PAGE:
23 May 2022

Relevance versus holiness.

Relevance became a pretty big buzzword among young Christians in the late 1990s. I was one of those young Christians back then, so I’d hear it all the time: “If we wanna reach our culture for Jesus, we can’t be one of those old fuddy-duddy Christians who act like we were wrong to progress past the 1950s. We gotta be able to interact with people outside the popular Christian subculture—and not just to critique and condemn them. We gotta be relevant.”

And no, this wasn’t just some clever reasoning we could use on old people whenever we went out and got tattoos. Well, okay, some of us went that route; but most of us honestly did mean it. The cultural conservatism of American Evangelical Christianity was making it impossible for us to share the gospel with our pagan peers.

And by “impossible” I don’t just mean really, really hard. I mean impossible.

Maybe you read my piece, “The limitations of legalists.” Maybe not; I’ll summarize anyway. Back in college I was trying to share Jesus with some pagans, and there was this conservative Evangelical who tried to insert himself into our conversation. To make him go away, I invited the pagans to a pub. Conservative guy’s tradition not only forbade alcohol, but even setting foot in a pub; shunning the appearance of evil y’know. It did the job and got rid of him.

The reason I knew to pull this stunt with him, is because I used to be the very same kind of conservative Evangelical. I would never have set foot in a pub—and not just because I was underage. I would’ve presumed anybody who practiced pub evangelism was probably a rotten Christian. (Even though I was a big fan of C.S. Lewis, and he hung out in pubs all the time—which I justified to myself by saying, “Well he’s British,” and ignoring the fact Britain has a drinking problem. Not to pick on Britain; my own homeland definitely has a drinking problem too. But I digress.)

See, if you don’t live in the Bible Belt, you gotta interact with (gasp!) liberals. Your neighbors and coworkers are often gonna be progressives who don’t bother to read the Moral Majority’s voter guides, and vote for the wrong party. How on earth are you gonna share Jesus with them? Many Bible-Belt Christians have told me they don’t even try anymore, and have abandoned them to the devil. But where I live, we don’t have that luxury… and some of them are so close to God’s kingdom, and all they need are a few nudges in the right direction.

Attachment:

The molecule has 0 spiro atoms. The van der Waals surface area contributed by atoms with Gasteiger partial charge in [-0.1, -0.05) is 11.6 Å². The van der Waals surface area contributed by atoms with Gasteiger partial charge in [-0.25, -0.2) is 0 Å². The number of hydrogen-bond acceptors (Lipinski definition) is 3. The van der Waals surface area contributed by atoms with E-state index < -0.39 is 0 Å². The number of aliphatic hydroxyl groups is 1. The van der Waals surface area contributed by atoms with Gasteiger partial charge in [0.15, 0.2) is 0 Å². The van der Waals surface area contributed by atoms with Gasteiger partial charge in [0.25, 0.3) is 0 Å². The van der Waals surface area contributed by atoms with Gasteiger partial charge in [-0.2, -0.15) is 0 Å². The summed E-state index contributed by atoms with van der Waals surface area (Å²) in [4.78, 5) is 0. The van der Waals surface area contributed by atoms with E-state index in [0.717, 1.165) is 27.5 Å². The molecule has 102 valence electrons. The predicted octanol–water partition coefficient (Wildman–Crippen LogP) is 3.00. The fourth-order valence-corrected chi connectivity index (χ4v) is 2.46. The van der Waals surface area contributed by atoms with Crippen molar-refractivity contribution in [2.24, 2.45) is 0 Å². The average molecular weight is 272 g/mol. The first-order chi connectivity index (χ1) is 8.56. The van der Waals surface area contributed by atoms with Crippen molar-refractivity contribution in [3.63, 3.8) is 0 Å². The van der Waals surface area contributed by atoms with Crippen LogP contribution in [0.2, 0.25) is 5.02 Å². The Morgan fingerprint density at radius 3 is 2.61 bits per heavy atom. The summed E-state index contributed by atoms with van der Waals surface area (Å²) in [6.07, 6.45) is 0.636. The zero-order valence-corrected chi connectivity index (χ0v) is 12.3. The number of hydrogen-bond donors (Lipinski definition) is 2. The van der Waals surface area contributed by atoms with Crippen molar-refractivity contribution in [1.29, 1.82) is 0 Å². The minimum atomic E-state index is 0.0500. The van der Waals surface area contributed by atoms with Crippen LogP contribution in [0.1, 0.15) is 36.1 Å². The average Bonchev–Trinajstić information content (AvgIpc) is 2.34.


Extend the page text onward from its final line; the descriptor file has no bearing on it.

Nudges in the wrong direction.

Unfortunately I sucked at nudging ’em. I was raised in conservative Christian churches, and the Christian Right had successfully convinced me you had to be conservative in order to be Christian. Had to. Every other political view was compromise.

Yeah, I had to grow out of this. What worked for me was actually getting involved in conservative politics. Going to party meetings and conventions, going to campaign speeches, going to fundraisers, going door-to-door to stump for candidates. Meeting the leadership. Seeing how they behaved in the back rooms. Seeing the hypocrisy, mainly.

’Cause at the same time I witnessed all this political stuff, the Holy Spirit was simultaneously working on my spiritual growth. I was trying to follow Jesus better… and trying to be a good party member. And found ’em less and less compatible all the time. Some of those party leaders weren’t Christian in the slightest. They were Mammonist, looked at us Christians with a great deal of contempt… and sucked up to us because they coveted our votes and money. I got to see an awful lot of that up close. And if I weren’t paying any attention to the Spirit, I’d probably dismiss this bad behavior for pragmatic reasons—hey, whatever wins us the White House, Congress, and Supreme Court. But it bugged me. A lot.

At this time I was also trying to share Jesus with non-conservatives, and getting all kinds of nowhere. Yes, some of it came from their bias and prejudices about what we Christians believe. Let’s be fair. But I kept living up to their expectations. I wore obnoxious political T-shirts way too often, so they’d jump to a dozen accurate conclusions before I ever opened my mouth. My own deficiencies in grace and good fruit—no help from my churches, who felt it was way more important that I conform to conservatism than actually be good—meant I made a crappy first impression, and found it really difficult to share Jesus with pagans. Because, of course, they wanted nothing to do with me. I was irrelevant.